By Lauren Drewes Daniels
By Alice Laussade
By City of Ate
By Scott Reitz
By Lauren Drewes Daniels
By Alice Laussade
Cancun is a strange place. It's essentially a stretch of beautiful beach traumatized by canned recreational detritus. Hotels, shoehorned into place, rise and spread like clusters of mushrooms, flaunting architectural garishness that would make a vigorously customized Cadillac blush.
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And the beaches themselves, for all of their soft sands and azure seas, are little more than thoroughfares of recreational commerce. Keep your eyes locked too long on the female sunbathers, and you're likely to stub your toe on a huge plastic jug of gasoline. These jugs, planted in little clusters in the sand, are used to juice up the "personal watercraft" parked nearby. These machines incessantly buzz near the shore, generating the sort of peevish mewls that make you wish some crafty package-tour mogul would organize Cancun Ski-Doo skeet shoots.
The backside of the Cancun strip is lapped by a saltwater lagoon. There, you can take a sunset steak-and-lobster dinner cruise on a motorized pirate ship that looks like a replica of the wreck farting bubbles on the bottom of the guppy tank at PetSmart. We eagerly signed up. Opportunities this kitschy don't readily present themselves this far south of Reno. We had our picture taken with a pair of pirates. We drank margaritas from salt-rimmed plastic cups.
And we had good conversations with the ship hands. One strongly urged against parasailing. It's too dangerous, he said. People get killed. Why, a couple of months ago a man broke loose from his tether and slammed into the upper floors of one of the hotels. Winds drove the sailor from the hotel strip to the lagoon, where he landed in a clump of mangroves. Rescue crews found him in the treetops a couple of days later, impaled by branches.
But while we didn't get thrills parasailing, we did get a rush from a crocodile nosing his way out of a mangrove patch. We were at La Valentina restaurant at a table on a creaky wooden deck that reached a few feet over the lagoon. Maybe 15 feet away, the lizard cruised toward us. Our waiter said his name was Eduardo, I think. There were five crocs that frequented the area, said our waiter, each of them named by the staff. Eduardo was the smallest.
We had just finished a huge platter of seafood: lobster, shrimp, snapper, and squid woven through a medley of vegetables. We washed it all down with nutty, rich white Burgundy. Everything on the plate was sweet and plump. The only drawback was the sections of fish--snapper I think--which were a bit dry.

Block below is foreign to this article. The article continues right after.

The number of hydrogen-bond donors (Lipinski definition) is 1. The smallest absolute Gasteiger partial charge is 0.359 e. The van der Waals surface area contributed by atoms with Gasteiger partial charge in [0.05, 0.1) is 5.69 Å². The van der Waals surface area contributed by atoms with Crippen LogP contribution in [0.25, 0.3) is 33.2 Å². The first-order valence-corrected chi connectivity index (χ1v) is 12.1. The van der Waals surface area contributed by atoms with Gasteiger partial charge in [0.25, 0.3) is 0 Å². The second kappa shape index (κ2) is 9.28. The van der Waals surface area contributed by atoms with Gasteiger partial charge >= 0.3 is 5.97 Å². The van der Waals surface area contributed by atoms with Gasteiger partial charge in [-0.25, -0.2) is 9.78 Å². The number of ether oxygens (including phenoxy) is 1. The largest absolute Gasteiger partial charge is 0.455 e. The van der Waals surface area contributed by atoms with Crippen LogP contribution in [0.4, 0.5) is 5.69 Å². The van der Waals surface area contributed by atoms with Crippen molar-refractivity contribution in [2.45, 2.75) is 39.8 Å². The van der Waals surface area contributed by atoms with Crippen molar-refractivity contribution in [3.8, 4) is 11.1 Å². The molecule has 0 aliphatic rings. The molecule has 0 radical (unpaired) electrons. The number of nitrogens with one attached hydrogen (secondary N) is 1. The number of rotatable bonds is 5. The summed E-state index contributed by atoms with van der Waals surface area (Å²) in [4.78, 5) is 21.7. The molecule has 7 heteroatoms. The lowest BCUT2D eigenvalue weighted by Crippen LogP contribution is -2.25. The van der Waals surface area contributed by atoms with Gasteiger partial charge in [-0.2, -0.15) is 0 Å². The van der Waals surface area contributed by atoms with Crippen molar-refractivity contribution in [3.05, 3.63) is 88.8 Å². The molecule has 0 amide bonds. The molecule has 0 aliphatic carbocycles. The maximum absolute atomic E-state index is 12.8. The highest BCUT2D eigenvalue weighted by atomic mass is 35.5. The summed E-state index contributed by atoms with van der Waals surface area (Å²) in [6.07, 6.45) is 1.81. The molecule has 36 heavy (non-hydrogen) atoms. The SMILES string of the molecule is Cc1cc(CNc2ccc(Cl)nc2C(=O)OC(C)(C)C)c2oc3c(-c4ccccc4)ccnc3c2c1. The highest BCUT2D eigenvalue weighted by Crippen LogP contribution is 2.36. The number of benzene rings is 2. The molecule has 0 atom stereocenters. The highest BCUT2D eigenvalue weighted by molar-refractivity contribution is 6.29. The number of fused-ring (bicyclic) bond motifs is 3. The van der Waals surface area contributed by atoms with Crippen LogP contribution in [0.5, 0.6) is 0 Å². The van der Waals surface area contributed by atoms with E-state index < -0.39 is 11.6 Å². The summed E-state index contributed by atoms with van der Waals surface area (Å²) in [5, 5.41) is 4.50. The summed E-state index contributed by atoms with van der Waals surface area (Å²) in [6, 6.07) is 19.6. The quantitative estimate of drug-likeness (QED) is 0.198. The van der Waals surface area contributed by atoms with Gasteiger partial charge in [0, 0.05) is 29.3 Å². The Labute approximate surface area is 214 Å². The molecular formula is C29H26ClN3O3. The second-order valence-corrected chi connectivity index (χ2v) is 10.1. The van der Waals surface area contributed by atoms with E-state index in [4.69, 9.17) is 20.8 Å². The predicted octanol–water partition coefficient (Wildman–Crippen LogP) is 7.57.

Two women a couple of tables down spied the croc nose and overheard our conversation with the waiter. They told us about a guest at their hotel who took a swim in the lagoon. He did the backstroke into a huge crocodile and had his head promptly clamped by the reptile's jaws, a move that earned the swimmer 135 stitches.
La Valentina was by far the best eating experience we'd had in Cancun, though you might be thinking that isn't saying much, as pirate ships are rarely repositories of culinary excellence. But everything here came together. In light of this, it's amazing how empty this restaurant was. A couple here, a family of five there, a half-dozen people in the bar--that's it.
Which is how the huge 300-seat Dallas La Valentina space is--a cavernous expanse famished for diners. On a Friday evening during the prime dinner hour, we ate among acres of empty tables. The mariachi band was running out of places to roam after just a few bars. This is in sharp contrast to the crush La Valentina generated after opening in 1996 as Dallas diners enthusiastically embraced its menu of "haute Mexican cuisine," and "nouvelle Azteca." Of course, the gloss of the new quickly dulls in Dallas, and when summer heat is stirred in, dining populations tend to thin. But why is this place such an echo chamber?
It can't be the food, for while it does have a few flaws, much of it is rampant with pleasure. Service? Here bugs can be found. Servers persistently push an appetizer sampler platter ($18), and on our first visit we bit. The waiter rapidly and perfunctorily recited the cast, but none of us could decipher what he was saying. It wasn't English, and it wasn't Spanish. It sounded more like irritated Yiddish. So we asked for a rerun, which we got with a slight air of exasperation.
Anyway, as best I can gather from nibbling and cross-referencing, the platter contained vivid panuchos yucatecos, masa shells meticulously stuffed with chicken and shreds of red cabbage, peppers and onion; salbutes itzama, curled chalupas cupping chicken and onion; sweet quesadillas de la negra Naomi, corn and black-bean tortillas filled with crab; and the smoothly sweet quesadillas azules, blue corn folds stuffed with squash blossoms and Oaxaca string cheese. There were a couple of other things, versions of taquitos, that weren't as successful.
La Valentina's mission is to drape Mexican cuisine in sophistication. To craft the menu when the first La Valentina opened in 1993 in Mexico City (additional locations are in Ixtapa, Mexico, and in Lisbon, Portugal), the owners invited a few of Mexico's most prominent families and chefs to submit their favorite traditional recipes. The menu appears to be little changed since it hit Dallas.
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